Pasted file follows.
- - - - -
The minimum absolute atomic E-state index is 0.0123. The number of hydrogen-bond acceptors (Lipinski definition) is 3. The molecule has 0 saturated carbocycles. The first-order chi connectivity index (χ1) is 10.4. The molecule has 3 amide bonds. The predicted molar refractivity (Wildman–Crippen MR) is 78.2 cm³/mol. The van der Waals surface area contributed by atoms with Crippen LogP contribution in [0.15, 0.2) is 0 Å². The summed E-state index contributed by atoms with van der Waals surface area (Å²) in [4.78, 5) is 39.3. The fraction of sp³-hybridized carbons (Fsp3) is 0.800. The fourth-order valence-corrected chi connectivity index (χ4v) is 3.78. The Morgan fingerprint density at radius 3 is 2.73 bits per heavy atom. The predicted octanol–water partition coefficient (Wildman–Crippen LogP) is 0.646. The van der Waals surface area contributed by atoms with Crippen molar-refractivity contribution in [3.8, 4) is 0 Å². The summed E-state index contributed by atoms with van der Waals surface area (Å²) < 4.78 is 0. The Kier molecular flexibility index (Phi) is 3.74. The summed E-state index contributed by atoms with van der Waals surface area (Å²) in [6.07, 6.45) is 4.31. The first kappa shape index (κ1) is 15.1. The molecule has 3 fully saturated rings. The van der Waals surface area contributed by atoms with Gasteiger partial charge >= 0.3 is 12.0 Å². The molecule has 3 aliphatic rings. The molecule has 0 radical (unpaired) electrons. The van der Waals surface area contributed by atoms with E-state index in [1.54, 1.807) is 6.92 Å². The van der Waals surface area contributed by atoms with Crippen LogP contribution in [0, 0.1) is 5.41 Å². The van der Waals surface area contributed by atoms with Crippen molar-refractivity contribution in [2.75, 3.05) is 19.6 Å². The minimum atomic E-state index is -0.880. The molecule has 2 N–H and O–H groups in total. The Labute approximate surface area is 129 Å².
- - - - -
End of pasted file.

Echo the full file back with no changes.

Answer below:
The minimum absolute atomic E-state index is 0.0123. The number of hydrogen-bond acceptors (Lipinski definition) is 3. The molecule has 0 saturated carbocycles. The first-order chi connectivity index (χ1) is 10.4. The molecule has 3 amide bonds. The predicted molar refractivity (Wildman–Crippen MR) is 78.2 cm³/mol. The van der Waals surface area contributed by atoms with Crippen LogP contribution in [0.15, 0.2) is 0 Å². The summed E-state index contributed by atoms with van der Waals surface area (Å²) in [4.78, 5) is 39.3. The fraction of sp³-hybridized carbons (Fsp3) is 0.800. The fourth-order valence-corrected chi connectivity index (χ4v) is 3.78. The Morgan fingerprint density at radius 3 is 2.73 bits per heavy atom. The predicted octanol–water partition coefficient (Wildman–Crippen LogP) is 0.646. The van der Waals surface area contributed by atoms with Crippen molar-refractivity contribution in [3.8, 4) is 0 Å². The summed E-state index contributed by atoms with van der Waals surface area (Å²) < 4.78 is 0. The Kier molecular flexibility index (Phi) is 3.74. The summed E-state index contributed by atoms with van der Waals surface area (Å²) in [6.07, 6.45) is 4.31. The first kappa shape index (κ1) is 15.1. The molecule has 3 fully saturated rings. The van der Waals surface area contributed by atoms with Gasteiger partial charge >= 0.3 is 12.0 Å². The molecule has 3 aliphatic rings. The molecule has 0 radical (unpaired) electrons. The van der Waals surface area contributed by atoms with E-state index in [1.54, 1.807) is 6.92 Å². The van der Waals surface area contributed by atoms with Crippen LogP contribution in [0, 0.1) is 5.41 Å². The van der Waals surface area contributed by atoms with Crippen molar-refractivity contribution in [2.75, 3.05) is 19.6 Å². The minimum atomic E-state index is -0.880. The molecule has 2 N–H and O–H groups in total. The Labute approximate surface area is 129 Å².